Think of bipolar, for instance, plus a little bit of anxiety. That small dose of anxiety, Dr Frank said, is likely to result in greater illness severity and make treatment more difficult, and she has the studies to prove it.

Dr Frank is pushing for a “simultaneous approach” to the next DSM.

3:15 PM: In the hallway, I say a warm hello to Eduard Vieta from the University of Barcelona. Two years ago, Dr Vieta and I shared the same stage at the Seventh International Conference on Bipolar Disorders, as recipients of the Mogens Schou Award (in recognition of his research and my public service, respectively).

Then it’s over to my second poster session of the day to ask my dumb questions (which is how you get smart answers). Two separate posters concern themselves with the topic of the relationship between impulsivity and suicide. Immediately, I think of my good friend Kevin, who last September threw himself in front of a train. My voice catches. I need to pause.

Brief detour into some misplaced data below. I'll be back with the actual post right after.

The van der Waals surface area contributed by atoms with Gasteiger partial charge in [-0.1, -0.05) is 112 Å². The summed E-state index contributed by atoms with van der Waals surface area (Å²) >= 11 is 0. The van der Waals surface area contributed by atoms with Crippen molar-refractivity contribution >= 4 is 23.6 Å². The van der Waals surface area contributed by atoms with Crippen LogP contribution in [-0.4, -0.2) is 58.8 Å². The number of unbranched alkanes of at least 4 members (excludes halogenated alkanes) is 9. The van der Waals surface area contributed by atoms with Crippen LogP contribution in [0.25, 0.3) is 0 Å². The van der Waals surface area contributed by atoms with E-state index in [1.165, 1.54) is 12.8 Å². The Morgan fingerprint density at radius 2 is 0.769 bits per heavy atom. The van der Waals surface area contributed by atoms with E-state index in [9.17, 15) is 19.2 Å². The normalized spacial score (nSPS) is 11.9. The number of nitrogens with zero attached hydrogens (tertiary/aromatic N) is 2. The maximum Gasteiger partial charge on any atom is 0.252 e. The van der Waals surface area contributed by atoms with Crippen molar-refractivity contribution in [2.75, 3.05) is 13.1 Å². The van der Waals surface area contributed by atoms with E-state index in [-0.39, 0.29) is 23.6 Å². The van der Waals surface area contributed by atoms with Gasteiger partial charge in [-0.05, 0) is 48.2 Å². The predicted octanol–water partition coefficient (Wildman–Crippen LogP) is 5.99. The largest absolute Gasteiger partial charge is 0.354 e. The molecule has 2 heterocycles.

Kevin is my reminder why I’m here. I may be enjoying myself, but this is no game. We’re playing against our will with a rigged deck, our lives on the line. I’m here to gather in all the information I can, try to make sense out of it, connect the dots, and put it out there in a way that somehow allows us a slightly better advantage.

5:30 PM: Dinner on Fisherman’s Wharf with a “neuro-immunologist.” This is a new field that you will be hearing a lot more from, along with other fields of enquiry that are bound to lead to improvements in our lives - assuming funding is available.

8:00 PM: Chilling in my room. Another long day tomorrow ...


Anonymous said...

You might consider avoiding referring to yourself as a journalist. Professional journalists cover both sides of a story dispassionately. They do not attack one side by calling them idiots, especially not "fucking idiots." You, sir, are not a journalist. You are a blogger with an opinion and a great deal of bias.